> the web for a useful boost setup, but every design I've seen that uses
> a regular transformer complains of very poor conversion efficiency.
>
> It's becoming clear from my readings that a flyback transformer setup is
> required to get efficient operation. However it's not clear how to obtain
> such a beast. The supply houses generally carry ordinary step down
> transformers.
>
> So any suggestions? The output doesn't require any rigid regulation, just
> the ability to provide 1A at about 40V or so.

Hi Byron, you want to generate 40v 1A from 12v
auto power? This sounds typical of many car audio
applications, I think some of the hobby electronics
shops sell kits for similar PSUs that power their
car amplifier kits. Try http://www.jaycar.net.
:o)
-Roman

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2001\03\27@074418 by Byron A Jeff

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>
> >
> >Yes, the input and +5 out are wound together. There's not much energy
> >wasted in the snubber, if I had to guess it'd be under 1/4 watt judging by
> >the resistor not showing any heat. It'll run without the snubber, but a
> >little bit of zenering happens on the mosfet.
>
> I'd be very tempted to try 20 and 40 turn windings, hexifilarly, with
> twisted conductors.
>
>
> >The only drawback is that I used the LM3524 instead of something like the
> >UC3843 that is meant to drive a mosfet, so there's a little extra waste
> >with the pinch-off resistors. Of course the UC3843 has drawbacks too.
>
> I like them. I've used the 384X several times.
> It's got a pretty beefy fet drive, so much so that I've had to slow down
> the gate charge to avoid transients on the source.
>
Ladies and Gentlemen,

The above is what you get when two talented and competent engineers get into
a heavy tech conversation. I do the same with my Linux group and we all do
the same with PICs.

But unfortunately it doesn't help very much. Way over my head.

Bob. Your power supply doesn't meet the original specification. I know that
you read the need to power a PC from car voltage. However I was really hoping
the simplify the process of building the supply by using the self contained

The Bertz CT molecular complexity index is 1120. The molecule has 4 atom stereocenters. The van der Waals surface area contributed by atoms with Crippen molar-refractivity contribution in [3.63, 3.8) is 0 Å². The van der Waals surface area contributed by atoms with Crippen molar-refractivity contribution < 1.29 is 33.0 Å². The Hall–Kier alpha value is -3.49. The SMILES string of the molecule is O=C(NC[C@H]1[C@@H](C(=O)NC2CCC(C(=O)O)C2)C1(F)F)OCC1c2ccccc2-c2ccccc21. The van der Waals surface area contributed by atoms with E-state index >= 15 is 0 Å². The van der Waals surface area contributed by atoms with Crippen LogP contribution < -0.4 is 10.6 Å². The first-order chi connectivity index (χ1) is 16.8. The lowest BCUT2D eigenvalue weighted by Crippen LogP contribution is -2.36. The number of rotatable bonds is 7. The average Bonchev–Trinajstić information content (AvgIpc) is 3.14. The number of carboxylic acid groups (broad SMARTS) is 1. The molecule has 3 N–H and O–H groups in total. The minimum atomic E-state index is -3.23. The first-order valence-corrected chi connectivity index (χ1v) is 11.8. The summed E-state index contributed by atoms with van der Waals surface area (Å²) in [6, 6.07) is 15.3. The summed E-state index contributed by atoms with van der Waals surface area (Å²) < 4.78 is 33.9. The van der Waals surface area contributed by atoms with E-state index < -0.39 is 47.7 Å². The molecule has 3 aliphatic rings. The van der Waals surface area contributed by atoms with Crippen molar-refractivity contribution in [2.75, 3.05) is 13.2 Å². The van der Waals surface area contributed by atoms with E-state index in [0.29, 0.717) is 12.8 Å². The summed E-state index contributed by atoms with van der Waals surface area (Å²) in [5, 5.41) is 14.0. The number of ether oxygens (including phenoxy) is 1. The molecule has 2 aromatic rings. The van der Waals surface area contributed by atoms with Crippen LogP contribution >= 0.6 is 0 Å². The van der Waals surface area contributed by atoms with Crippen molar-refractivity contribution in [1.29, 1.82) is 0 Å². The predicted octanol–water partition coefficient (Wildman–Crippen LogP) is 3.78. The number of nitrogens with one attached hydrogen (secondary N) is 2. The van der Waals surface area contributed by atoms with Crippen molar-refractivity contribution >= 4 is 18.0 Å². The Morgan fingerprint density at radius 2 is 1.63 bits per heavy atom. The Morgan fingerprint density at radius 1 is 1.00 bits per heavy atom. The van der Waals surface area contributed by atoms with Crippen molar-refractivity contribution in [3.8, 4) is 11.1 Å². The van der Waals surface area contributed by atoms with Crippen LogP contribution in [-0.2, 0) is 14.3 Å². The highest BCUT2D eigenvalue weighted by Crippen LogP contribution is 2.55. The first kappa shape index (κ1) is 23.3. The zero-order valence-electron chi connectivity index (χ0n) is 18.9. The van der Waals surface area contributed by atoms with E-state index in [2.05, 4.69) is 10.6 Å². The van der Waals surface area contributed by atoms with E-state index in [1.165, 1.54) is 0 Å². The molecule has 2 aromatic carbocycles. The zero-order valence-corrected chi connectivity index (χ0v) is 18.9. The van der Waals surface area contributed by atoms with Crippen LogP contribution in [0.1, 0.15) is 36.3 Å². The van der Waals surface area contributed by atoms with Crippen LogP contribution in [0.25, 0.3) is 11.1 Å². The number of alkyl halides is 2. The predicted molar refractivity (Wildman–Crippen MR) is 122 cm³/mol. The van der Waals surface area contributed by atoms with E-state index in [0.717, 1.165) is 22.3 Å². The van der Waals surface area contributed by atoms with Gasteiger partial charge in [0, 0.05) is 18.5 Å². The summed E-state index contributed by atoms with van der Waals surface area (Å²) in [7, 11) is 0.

Lucent module and simply supply it the required 40V. Reason being is that
because of the environment I need to build something that's as simple and
rugged as possible. The more complexity, the more difficult to debug and
repair.

I understand the basics, but not the details. A few questions:

- Why doesn't an ordinary transformer work efficiently in the opposite
 direction? I'm not clear why one cannot pump 12V @ 3A into a 24V 3A
 transformer and expect to get 60V out the other end.
- Can such a device be built with a power coil? For example I can get my hands
 on a 10-50 uH coil with nearly 10 amps capacity. I used them in a National
 simple switcher project with good results. BTW the simple switcher doesn't
 seem to be an option because the final output current is 2.1A times the
 ratio of the input/output voltage. At 36-37 volts out from 12-14V input the
 max current is only about 700 mA. Maybe I can use a bigger external
 transistor to up the available current.
- Where can I obtain cores and wires if I must roll my own transformer? What
 features are required in the core. From my RatShack.com catalog it seems
 the the permissivity of the core determines the inductance. How is that
 important in this application.

Thanks for any help you can offer.

BAJ

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2001\03\27@075640 by Alan B. Pearce

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{Quote hidden}

First - An ordinary transformer will not work as you expect as it works on AC,
not DC -
       but then I am assuming you do realise this, it just does not come across
like
       that in what you wrote above.
Second - Why build a converter to go from 12V to 40V to use a commercial
converter to
       then go to whatever voltages you require? Why not just build the
converter to
       go straight from the 12V to the voltages you require, it will be the
same
       effort, and will have a cost saving. You may then be able to use the 10A
inductor
       you mention above (without my knowing the end voltage you are looking
for).

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2001\03\27@104443 by David VanHorn

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>
>The only drawback is that I used the LM3524 instead of something like the
>UC3843 that is meant to drive a mosfet, so there's a little extra waste
>with the pinch-off resistors. Of course the UC3843 has drawbacks too.

Did you ever wonder why we slam those gates to V++ and ground, when we
really only need to get them above and below threshold a bit? :)


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2001\03\27@105459 by David VanHorn

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>
>Bob. Your power supply doesn't meet the original specification. I know that
>you read the need to power a PC from car voltage. However I was really hoping
>the simplify the process of building the supply by using the self contained
>Lucent module and simply supply it the required 40V. Reason being is that